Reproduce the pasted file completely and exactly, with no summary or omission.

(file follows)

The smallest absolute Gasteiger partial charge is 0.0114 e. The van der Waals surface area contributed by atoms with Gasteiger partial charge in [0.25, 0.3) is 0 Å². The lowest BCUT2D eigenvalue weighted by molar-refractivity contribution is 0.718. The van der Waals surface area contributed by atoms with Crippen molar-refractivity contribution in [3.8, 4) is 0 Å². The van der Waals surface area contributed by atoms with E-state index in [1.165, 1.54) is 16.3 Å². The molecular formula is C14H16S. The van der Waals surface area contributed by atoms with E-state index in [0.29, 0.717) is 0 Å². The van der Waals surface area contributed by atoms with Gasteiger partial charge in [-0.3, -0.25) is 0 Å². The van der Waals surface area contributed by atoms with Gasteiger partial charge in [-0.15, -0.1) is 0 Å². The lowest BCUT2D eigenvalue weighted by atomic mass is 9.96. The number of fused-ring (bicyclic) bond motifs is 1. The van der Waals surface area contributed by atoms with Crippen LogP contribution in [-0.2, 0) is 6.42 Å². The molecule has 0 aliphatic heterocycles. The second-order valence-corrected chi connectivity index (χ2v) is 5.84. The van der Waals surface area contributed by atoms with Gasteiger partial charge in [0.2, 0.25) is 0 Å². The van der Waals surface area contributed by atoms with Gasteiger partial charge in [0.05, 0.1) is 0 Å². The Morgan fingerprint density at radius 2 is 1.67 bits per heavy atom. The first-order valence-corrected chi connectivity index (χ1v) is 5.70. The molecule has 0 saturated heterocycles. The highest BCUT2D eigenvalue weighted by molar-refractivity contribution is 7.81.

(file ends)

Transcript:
The smallest absolute Gasteiger partial charge is 0.0114 e. The van der Waals surface area contributed by atoms with Gasteiger partial charge in [0.25, 0.3) is 0 Å². The lowest BCUT2D eigenvalue weighted by molar-refractivity contribution is 0.718. The van der Waals surface area contributed by atoms with Crippen molar-refractivity contribution in [3.8, 4) is 0 Å². The van der Waals surface area contributed by atoms with E-state index in [1.165, 1.54) is 16.3 Å². The molecular formula is C14H16S. The van der Waals surface area contributed by atoms with E-state index in [0.29, 0.717) is 0 Å². The van der Waals surface area contributed by atoms with Gasteiger partial charge in [-0.3, -0.25) is 0 Å². The van der Waals surface area contributed by atoms with Gasteiger partial charge in [-0.15, -0.1) is 0 Å². The lowest BCUT2D eigenvalue weighted by atomic mass is 9.96. The number of fused-ring (bicyclic) bond motifs is 1. The van der Waals surface area contributed by atoms with Crippen LogP contribution in [-0.2, 0) is 6.42 Å². The molecule has 0 aliphatic heterocycles. The second-order valence-corrected chi connectivity index (χ2v) is 5.84. The van der Waals surface area contributed by atoms with Gasteiger partial charge in [0.2, 0.25) is 0 Å². The van der Waals surface area contributed by atoms with Gasteiger partial charge in [0.05, 0.1) is 0 Å². The Morgan fingerprint density at radius 2 is 1.67 bits per heavy atom. The first-order valence-corrected chi connectivity index (χ1v) is 5.70. The molecule has 0 saturated heterocycles. The highest BCUT2D eigenvalue weighted by molar-refractivity contribution is 7.81.